BOSTON – The Celtics are just days away from a third consecutive trip to the playoffs. And for the first time in the Brad Stevens Era, Boston will play with the pressure of increased expectations.
That’s how it is when you’re the No. 1 seed.
And while that in itself should breed a certain level of confidence, Boston is feeling good about its chances of advancing through the postseason for another reason – Al Horford.
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For all the record-setting milestones Isaiah Thomas has eclipsed this season for the Celtics, the addition of Horford has been the single-most important factor in Boston’s success this season.
They hope to keep it going on Sunday (6:30, CSN) in Game 1 of their best-of-seven first round series with the Chicago Bulls.
Thomas, who led the East in scoring this season at 28.9 points per game and was third overall, recalled Boston’s postseason run last season which lasted just six games courtesy of Horford and his ex-teammates in Atlanta, who eliminated the Celtics in the first round.
“I remember him doing all the little things,” Thomas said. “When we were watching film and seeing what they were doing well against us he was in every play. Offensively, he was making plays … one thing that stood out the most was how good he was as a [shot] contester. He contested shots every time down. I’m glad he’s on our team now. He can do that to the Bulls.”
Celtics coach Brad Stevens echoed similar sentiments about Horford.
Horford was asked about what he remembered from playing against the Celtics in the postseason last year.
“It was a very physical, hard-nosed playing series,” he said. “Throughout the games, it was very competitive. It was a tough series.”
And Horford expects more of the same this weekend when the Celtics take on the Chicago Bulls who are led by Jimmy Butler in addition to a pair of veteran All-Stars in Dwyane Wade and ex-Celtic Rajon Rondo.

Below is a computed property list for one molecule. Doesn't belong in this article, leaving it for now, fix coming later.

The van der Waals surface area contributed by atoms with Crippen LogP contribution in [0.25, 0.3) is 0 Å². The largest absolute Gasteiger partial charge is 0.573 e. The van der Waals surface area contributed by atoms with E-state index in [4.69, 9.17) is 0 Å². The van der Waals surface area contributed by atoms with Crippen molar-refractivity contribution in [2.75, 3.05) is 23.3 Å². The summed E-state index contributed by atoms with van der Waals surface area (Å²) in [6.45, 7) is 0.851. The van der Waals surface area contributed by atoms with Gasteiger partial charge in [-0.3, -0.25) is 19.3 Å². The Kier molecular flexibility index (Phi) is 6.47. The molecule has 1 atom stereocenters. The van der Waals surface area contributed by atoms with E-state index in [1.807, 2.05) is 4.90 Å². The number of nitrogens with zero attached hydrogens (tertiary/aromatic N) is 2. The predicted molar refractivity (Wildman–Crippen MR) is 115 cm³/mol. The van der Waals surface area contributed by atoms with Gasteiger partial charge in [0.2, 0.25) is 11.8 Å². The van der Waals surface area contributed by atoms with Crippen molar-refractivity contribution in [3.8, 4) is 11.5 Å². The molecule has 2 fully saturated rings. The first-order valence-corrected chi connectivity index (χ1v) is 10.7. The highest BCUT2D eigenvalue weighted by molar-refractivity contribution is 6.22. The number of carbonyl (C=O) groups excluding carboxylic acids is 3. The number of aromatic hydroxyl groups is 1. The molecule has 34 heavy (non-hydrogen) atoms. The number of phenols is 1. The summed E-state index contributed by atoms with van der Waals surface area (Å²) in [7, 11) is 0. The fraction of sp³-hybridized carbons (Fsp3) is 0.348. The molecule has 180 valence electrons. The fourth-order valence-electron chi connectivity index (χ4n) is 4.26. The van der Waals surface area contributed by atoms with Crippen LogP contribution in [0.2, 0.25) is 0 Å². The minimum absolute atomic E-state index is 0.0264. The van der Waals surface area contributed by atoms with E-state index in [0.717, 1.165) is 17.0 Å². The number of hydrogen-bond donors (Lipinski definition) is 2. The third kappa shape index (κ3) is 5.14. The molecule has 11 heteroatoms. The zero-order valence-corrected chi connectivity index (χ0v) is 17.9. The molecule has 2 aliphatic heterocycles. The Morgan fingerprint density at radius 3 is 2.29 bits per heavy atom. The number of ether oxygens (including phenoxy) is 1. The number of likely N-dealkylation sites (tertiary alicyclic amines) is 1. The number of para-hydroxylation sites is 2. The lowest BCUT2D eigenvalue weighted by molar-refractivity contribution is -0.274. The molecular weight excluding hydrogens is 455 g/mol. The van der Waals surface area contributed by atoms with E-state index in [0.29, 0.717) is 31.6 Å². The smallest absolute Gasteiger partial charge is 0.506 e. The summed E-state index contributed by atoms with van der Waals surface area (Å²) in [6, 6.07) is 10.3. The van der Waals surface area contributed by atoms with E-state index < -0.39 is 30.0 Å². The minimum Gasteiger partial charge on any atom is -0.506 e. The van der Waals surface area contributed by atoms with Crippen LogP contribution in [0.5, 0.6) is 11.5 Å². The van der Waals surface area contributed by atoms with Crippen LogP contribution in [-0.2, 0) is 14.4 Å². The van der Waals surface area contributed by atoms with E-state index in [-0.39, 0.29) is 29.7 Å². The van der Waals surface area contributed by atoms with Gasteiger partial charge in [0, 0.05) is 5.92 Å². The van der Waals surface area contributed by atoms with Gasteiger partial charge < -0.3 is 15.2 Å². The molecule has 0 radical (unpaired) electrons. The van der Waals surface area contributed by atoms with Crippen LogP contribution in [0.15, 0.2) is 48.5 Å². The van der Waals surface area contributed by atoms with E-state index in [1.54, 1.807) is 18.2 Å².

Butler was once again one of the top two-way players in the NBA this past season, while Wade and Rondo had their ups and downs this season.
Still, both Wade and Rondo have shown the ability to elevate their play in the postseason, which is reason enough for the Celtics to maintain a relatively high level of focus.
“We have to do the things that we do, right?” Horford said. “Watch film, go over coverages, look at tendencies, things that will help us. But we know what they’re capable of. We know that they’ve played in big games before and they’re comfortable in that. For us, it’s making sure we help each other, stay together.”
And that approach, “staying together,” in lots of ways embodies the glue-like role that Horford has played in Boston and, truthfully, has been at heart of who he has always been as a player.
At the University of Florida, Horford was a central figure in the Gators winning back-to-back national titles.
Drafted by Atlanta, which had very little tradition in terms of sustained success, Horford led the Hawks to the postseason for nine years until he signed a four-year, $113 million contract in the summer to play for Boston.
And in his first season with the Celtics, Boston (53-29) finished with the best record in the Eastern Conference, which had not happened for the C’s since the 2008 title team.
“Al’s about winning,” Stevens said. “That’s what he’s about.
Stevens added, “he helps you win because he does every little thing at both ends of the court, and the way that he carries himself off the court. He talks, people listen; he says the right things and all those other things. That was a short answer earlier, but it’s about as good a compliment as I can give.”